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Facebook: a reality check

Facebook will not democratize society. They don’t claim they will and they don’t claim they can. “We know we don’t always change the world, but Facebook’s ability to connect people can have an impact. We believe in democracy,” says Sheryl Sandberg, Chief Operating Officer for Facebook. I had the opportunity to hear Sandberg speak at the Empire Club of Canada on Tuesday this week, which was enjoyable if not particularly illuminating.

Facebook is a cultural monster and one of the most successful enterprises of this past decade. We know this, but here are some stats to drive the point home.

  • In Canada, there are 15 million registered users and 10 million of these users log in every day
  • In 2010, Facebook passed the 500,000,000 registered user mark globally. That’s compared with 80,000,000 active websites.
  • 50 million people “friend” somebody every day

That gives you a sense of the power of this social network. Sandberg herself is almost as impressive as the company. Sheryl was Vice President of Global Online Sales and Operations at Google. She also helped launch Google’s philanthropic arm Google.org. Prior to Google, Sandberg served as Chief of Staff for the United States Department of the Treasury. In addition to this resume, she’s hard not to like. At the age of 40, she’s considered middle-aged by her co-workers, a fact she kicked off her speech with and which immediately endeared her to most of the room.

While she spent most of the hour talking about the advertising potential of the network, it was during the Q&A that we heard some of the more interesting comments. When somebody asked about social media’s ability to build democracy, I thought Sandberg’s answer was honest and appropriately humble. The power of Facebook is in its ability to connect people, and this has resulted in some pretty amazing stories. Sandberg told the story about a woman who was experiencing kidney failure and looking for a donor on Facebook. A random person saw her post and made the life-saving donation.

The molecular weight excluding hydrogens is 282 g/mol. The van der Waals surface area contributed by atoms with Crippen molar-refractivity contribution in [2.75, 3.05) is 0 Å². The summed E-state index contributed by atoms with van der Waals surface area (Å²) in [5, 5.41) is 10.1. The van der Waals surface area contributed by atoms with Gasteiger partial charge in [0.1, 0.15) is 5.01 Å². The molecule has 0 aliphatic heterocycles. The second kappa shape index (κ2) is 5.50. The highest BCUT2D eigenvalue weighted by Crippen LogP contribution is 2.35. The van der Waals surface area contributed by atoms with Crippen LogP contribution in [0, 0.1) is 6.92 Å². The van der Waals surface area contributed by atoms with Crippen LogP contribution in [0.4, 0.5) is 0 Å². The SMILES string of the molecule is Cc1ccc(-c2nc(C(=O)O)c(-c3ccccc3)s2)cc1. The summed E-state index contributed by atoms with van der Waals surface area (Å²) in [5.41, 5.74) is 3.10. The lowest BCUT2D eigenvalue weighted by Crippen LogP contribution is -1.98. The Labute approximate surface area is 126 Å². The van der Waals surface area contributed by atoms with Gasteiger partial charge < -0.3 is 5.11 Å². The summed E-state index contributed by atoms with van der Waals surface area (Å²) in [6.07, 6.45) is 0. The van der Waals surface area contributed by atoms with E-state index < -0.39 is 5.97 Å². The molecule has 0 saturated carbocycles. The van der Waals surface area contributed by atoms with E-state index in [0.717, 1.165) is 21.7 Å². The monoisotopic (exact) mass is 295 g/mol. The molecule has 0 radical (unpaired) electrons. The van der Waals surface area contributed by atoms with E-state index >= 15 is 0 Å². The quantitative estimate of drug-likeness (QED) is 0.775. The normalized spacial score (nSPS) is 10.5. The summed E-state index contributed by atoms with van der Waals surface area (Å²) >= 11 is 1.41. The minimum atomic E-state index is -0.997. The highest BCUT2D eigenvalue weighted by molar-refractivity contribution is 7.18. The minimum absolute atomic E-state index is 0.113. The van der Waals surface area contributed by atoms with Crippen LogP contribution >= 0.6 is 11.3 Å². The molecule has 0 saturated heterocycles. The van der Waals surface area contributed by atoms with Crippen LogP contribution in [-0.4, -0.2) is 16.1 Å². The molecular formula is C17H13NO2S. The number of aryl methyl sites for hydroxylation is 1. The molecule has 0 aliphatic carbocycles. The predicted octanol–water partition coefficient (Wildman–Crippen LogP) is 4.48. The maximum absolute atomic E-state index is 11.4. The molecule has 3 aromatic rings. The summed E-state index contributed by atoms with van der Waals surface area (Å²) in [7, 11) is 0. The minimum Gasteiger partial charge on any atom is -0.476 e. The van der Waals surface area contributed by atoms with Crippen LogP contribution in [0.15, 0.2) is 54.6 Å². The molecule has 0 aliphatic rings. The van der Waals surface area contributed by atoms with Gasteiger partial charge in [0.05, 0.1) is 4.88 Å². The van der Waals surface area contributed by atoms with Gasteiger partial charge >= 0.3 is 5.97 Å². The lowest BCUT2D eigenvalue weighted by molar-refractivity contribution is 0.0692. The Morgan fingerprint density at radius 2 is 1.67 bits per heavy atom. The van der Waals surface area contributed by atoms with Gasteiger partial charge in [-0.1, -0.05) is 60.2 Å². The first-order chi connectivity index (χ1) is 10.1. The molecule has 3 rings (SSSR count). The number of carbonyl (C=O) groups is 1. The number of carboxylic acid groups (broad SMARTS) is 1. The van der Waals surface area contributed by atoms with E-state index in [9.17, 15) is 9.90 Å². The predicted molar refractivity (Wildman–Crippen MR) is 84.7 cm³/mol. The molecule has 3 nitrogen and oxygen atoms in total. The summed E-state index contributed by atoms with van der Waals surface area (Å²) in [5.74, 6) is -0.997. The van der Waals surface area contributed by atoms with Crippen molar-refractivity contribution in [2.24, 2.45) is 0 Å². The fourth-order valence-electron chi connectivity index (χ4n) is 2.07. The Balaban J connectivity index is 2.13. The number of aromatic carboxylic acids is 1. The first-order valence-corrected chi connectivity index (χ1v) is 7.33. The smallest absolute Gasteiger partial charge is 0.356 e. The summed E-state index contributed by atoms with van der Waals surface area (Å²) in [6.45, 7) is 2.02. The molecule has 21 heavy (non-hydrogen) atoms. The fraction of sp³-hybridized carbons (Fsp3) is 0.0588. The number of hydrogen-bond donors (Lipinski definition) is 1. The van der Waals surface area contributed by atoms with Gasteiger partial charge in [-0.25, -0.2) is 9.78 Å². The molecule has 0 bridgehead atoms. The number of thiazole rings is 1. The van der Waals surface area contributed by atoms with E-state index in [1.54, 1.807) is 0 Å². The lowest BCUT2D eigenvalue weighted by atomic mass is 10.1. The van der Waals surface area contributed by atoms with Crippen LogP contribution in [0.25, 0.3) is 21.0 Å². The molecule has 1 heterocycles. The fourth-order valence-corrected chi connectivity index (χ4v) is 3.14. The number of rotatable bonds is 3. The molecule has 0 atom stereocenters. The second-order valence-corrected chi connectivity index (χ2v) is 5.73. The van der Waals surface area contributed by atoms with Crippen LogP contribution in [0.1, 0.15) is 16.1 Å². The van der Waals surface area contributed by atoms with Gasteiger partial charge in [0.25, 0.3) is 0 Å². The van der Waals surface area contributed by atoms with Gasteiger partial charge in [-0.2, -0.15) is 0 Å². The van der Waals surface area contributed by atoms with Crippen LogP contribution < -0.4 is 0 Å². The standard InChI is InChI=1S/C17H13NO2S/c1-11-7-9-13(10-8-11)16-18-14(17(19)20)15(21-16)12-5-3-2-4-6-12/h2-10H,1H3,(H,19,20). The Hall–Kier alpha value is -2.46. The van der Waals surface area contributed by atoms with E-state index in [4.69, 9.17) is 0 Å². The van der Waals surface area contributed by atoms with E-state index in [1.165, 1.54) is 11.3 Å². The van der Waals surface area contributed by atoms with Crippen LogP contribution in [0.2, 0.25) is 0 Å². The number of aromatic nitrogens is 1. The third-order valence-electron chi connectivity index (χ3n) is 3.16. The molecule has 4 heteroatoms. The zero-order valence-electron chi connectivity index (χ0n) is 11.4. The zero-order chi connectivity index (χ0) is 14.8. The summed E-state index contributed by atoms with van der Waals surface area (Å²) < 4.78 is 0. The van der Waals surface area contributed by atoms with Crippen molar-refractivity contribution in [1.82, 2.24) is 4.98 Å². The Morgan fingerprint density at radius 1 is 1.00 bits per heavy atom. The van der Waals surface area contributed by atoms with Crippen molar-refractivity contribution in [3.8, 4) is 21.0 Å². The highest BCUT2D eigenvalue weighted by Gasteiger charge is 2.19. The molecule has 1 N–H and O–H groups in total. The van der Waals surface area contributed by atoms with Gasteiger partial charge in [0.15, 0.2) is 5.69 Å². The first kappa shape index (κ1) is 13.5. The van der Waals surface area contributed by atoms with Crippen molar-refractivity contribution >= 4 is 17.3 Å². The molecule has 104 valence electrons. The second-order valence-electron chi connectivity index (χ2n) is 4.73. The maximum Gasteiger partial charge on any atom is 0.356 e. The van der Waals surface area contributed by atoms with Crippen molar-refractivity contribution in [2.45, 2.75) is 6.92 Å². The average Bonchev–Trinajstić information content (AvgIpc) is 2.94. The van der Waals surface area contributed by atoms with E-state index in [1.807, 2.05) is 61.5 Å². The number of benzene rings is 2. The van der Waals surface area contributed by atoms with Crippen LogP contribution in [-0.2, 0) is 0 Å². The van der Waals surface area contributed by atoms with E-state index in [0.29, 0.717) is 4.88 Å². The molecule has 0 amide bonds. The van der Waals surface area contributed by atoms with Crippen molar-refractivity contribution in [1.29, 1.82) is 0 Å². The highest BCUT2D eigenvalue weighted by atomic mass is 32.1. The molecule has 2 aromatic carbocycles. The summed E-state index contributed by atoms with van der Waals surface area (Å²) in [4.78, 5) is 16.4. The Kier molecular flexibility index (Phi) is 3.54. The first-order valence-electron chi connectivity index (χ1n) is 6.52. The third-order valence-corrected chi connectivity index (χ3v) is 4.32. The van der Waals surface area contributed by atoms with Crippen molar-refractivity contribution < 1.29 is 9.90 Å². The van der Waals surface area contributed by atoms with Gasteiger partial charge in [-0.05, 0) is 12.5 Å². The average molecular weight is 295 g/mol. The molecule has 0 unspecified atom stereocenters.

More recently, thousands of “It Gets Better” videos have been produced and sent around the world on Facebook assuring LGBTQ youth that life does get better beyond high-school. These stories are golden for a company that’s making money hand over fist in advertising revenue. It humanizes the monster. But I think Sandberg knows as well as we do, that it’s not Facebook that’s driving these acts of human kindness. It’s facilitating it and it’s happy to do so. However, it’s the human desire to connect and to care that makes the technology so important.

Every year the Social Innovation team at MaRS in Toronto convenes Net Change Week and co-creates several events that discuss, teach and explore social technology’s power to facilitate social impact. Whether it’s through Facebook, a wiki or mobile technology, people are intrinsically motivated to affect social change locally and globally. That’s why it’s powerful. I know there’s a lot of debate around Facebook and it’s privacy settings that we should be wary of, but beyond that or despite that, social technology has given us the means to make a positive impact. It’s how we use it that counts.

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Geraldine Cahill About Geraldine Cahill

Manager, Programs and Partnerships, SiG National

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